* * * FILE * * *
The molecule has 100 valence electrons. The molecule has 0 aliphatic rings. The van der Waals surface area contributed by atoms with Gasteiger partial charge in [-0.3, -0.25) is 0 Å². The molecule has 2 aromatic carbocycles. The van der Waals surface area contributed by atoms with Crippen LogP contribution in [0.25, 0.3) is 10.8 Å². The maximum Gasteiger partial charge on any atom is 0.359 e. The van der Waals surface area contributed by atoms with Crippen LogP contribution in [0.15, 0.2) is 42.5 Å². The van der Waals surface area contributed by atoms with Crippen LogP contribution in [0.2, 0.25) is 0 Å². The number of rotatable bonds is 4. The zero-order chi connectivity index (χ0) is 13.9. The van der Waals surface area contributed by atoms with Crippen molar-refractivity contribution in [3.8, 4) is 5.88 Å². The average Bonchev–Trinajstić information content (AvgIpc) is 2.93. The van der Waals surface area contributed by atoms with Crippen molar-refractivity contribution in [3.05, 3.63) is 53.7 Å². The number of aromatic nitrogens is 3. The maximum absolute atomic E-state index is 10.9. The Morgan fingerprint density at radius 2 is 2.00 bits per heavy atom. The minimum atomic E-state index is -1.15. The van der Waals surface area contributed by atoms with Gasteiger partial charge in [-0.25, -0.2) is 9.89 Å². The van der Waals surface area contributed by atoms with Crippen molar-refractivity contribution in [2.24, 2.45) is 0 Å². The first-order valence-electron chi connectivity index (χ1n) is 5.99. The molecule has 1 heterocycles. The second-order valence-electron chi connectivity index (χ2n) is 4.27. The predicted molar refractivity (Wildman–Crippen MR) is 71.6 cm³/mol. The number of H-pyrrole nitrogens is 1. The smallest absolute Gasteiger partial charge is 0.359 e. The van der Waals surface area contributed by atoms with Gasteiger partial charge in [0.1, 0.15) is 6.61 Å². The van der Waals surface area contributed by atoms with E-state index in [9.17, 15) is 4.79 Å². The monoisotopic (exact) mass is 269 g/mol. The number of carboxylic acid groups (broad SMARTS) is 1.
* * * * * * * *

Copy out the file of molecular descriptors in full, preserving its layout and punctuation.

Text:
The molecule has 100 valence electrons. The molecule has 0 aliphatic rings. The van der Waals surface area contributed by atoms with Gasteiger partial charge in [-0.3, -0.25) is 0 Å². The molecule has 2 aromatic carbocycles. The van der Waals surface area contributed by atoms with Crippen LogP contribution in [0.25, 0.3) is 10.8 Å². The maximum Gasteiger partial charge on any atom is 0.359 e. The van der Waals surface area contributed by atoms with Crippen LogP contribution in [0.15, 0.2) is 42.5 Å². The van der Waals surface area contributed by atoms with Crippen LogP contribution in [0.2, 0.25) is 0 Å². The number of rotatable bonds is 4. The zero-order chi connectivity index (χ0) is 13.9. The van der Waals surface area contributed by atoms with Crippen molar-refractivity contribution in [3.8, 4) is 5.88 Å². The average Bonchev–Trinajstić information content (AvgIpc) is 2.93. The van der Waals surface area contributed by atoms with Crippen molar-refractivity contribution in [3.05, 3.63) is 53.7 Å². The number of aromatic nitrogens is 3. The maximum absolute atomic E-state index is 10.9. The Morgan fingerprint density at radius 2 is 2.00 bits per heavy atom. The minimum atomic E-state index is -1.15. The van der Waals surface area contributed by atoms with Gasteiger partial charge in [-0.25, -0.2) is 9.89 Å². The van der Waals surface area contributed by atoms with Crippen molar-refractivity contribution in [2.24, 2.45) is 0 Å². The first-order valence-electron chi connectivity index (χ1n) is 5.99. The molecule has 1 heterocycles. The second-order valence-electron chi connectivity index (χ2n) is 4.27. The predicted molar refractivity (Wildman–Crippen MR) is 71.6 cm³/mol. The number of H-pyrrole nitrogens is 1. The smallest absolute Gasteiger partial charge is 0.359 e. The van der Waals surface area contributed by atoms with Gasteiger partial charge in [0.1, 0.15) is 6.61 Å². The van der Waals surface area contributed by atoms with E-state index in [9.17, 15) is 4.79 Å². The monoisotopic (exact) mass is 269 g/mol. The number of carboxylic acid groups (broad SMARTS) is 1.